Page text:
Case Note: Eric Anthony Foster v Department of Planning and Environment
Read the decision here: Eric Anthony Foster v Department of Planning and Environment  NSWCATAD 235
The Applicant lodged an access application with the NSW Department of Planning and Environment (the Respondent) seeking access to a list of addresses of social housing properties in specified allocation zones. The Respondent refused access to the information on the basis that there was an overriding public interest against disclosure because it was the personal information of the social housing property residents and would contravene a secrecy provision.
The Tribunal held that the addresses alone would not be personal information under the GIPA Act. However, when combined with other information or subsequent enquiries, the addresses were about an individual and therefore personal information.
What you need to know
Information which would not ordinarily be personal information under the GIPA Act may become personal information when combined with other information or enquiries.
Section 11 Act overrides secrecy provisions in other legislation
Section 12 public interest considerations in favour of disclosure
Section 14 public interest considerations against disclosure
Section 15 principles that apply to public interest determination
Schedule 1 overriding secrecy laws
Section 18 limits on disclosure of personal information
Section 71 disclosure of information
The Applicant lodged an access application with the Respondent seeking access to a list of addresses of social housing properties in specified allocation zones. The Respondent determined that street addresses on their own would not necessarily be considered personal information. However, when an address can be linked to some other type of information, it becomes personal information. The Respondent was of the view that when an address was linked to the knowledge that it was owned/managed by NSW Land and Housing Corporation, the information was the personal information of the individuals who live in those properties, who could be identified as public housing tenants. The Respondent therefore refused access to the information on the basis that there was an overriding public interest against disclosure.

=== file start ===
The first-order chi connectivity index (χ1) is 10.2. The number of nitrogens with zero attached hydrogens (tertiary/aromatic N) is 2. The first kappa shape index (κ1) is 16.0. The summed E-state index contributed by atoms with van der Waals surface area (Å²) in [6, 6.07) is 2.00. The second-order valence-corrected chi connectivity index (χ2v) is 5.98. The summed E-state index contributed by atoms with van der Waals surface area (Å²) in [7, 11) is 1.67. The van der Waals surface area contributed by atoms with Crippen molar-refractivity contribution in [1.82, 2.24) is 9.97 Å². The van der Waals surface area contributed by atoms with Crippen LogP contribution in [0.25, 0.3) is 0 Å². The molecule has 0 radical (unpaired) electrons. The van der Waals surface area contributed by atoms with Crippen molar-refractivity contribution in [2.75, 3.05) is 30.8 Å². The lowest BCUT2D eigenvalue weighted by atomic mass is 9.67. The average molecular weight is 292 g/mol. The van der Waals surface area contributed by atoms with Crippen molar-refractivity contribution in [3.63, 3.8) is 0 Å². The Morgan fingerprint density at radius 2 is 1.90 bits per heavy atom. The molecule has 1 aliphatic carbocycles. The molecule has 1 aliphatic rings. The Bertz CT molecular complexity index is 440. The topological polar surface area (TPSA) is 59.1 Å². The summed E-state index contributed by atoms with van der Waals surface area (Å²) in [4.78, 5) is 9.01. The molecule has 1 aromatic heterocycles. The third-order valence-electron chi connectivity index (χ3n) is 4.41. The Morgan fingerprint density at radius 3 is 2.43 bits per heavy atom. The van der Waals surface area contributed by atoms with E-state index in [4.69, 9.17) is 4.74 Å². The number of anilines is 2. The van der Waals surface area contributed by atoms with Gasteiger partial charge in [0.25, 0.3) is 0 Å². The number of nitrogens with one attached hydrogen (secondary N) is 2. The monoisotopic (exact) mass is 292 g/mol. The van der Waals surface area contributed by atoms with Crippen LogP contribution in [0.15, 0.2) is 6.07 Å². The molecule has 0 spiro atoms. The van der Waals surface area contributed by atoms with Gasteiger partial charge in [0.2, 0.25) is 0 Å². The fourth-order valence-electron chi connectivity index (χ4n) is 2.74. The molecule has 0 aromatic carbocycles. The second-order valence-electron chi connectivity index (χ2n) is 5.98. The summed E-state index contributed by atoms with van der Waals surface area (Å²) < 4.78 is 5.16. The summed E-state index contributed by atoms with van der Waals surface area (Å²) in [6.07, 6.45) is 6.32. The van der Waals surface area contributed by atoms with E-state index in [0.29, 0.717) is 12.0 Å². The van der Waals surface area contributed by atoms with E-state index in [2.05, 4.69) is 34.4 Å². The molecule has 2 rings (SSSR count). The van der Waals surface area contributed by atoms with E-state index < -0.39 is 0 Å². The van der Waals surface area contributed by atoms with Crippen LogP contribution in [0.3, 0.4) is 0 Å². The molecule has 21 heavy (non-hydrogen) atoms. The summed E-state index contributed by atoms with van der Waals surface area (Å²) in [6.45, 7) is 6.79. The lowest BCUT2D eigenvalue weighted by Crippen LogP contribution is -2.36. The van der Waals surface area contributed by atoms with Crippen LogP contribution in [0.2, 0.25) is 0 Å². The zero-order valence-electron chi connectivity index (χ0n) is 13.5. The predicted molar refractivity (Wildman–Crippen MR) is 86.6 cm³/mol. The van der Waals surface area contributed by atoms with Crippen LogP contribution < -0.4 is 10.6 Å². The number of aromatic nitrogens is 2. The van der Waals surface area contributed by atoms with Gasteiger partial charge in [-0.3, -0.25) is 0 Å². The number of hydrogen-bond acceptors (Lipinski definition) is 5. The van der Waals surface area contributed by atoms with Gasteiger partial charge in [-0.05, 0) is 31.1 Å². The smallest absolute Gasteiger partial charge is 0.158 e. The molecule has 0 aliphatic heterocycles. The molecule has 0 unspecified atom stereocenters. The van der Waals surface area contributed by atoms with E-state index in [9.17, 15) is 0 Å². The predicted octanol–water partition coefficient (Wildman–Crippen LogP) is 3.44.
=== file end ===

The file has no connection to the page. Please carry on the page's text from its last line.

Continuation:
The issues for determination by the Tribunal were:
- whether the information was about an individual; and
- whether disclosure was prohibited by a secrecy provision in another Act.
Information about an individual
The Tribunal agreed with the submission of the Respondent that the information requested by the Applicant was ‘about an individual’ for the following reasons:
- information must be weighed against the totality of the information requested such that a single piece of information is not ‘about an individual’ but when that information is combined with other information or subsequent enquiries then it might be about an individual
- the information requested included the requirement that it relate to social housing properties. Therefore, access to the addresses would identify the residents of those properties as social housing tenants. The fact that the residents are social housing tenants is personal information. Once that information was produced, an applicant could make further reasonable enquiries to attend each of those addresses and determine the number of residents, their broad ages and whether they reside with other people. Alternatively, the information produced could be used with other publicly available information like the Commonwealth Electoral Roll to determine the names of adult residents.
Disclosure would disclose a secrecy provision
The Respondent submitted that information obtained in connection with the administration or execution of the Housing Act 2001 must not be disclosed without the consent of the person from whom the information was obtained. The Tribunal also noted that the secrecy provisions in the Housing Act 2001 may be overridden by the GIPA Act.
The Tribunal was satisfied that:
- the information was obtained in connection with the administration or execution of the Housing Act 2001 and
- disclosure would have the effect of prejudicing the interests of residents of social housing and be inconsistent with access to safe and secure housing.
The Tribunal affirmed the Respondent’s decision that there was an overriding public interest against disclosure of the information.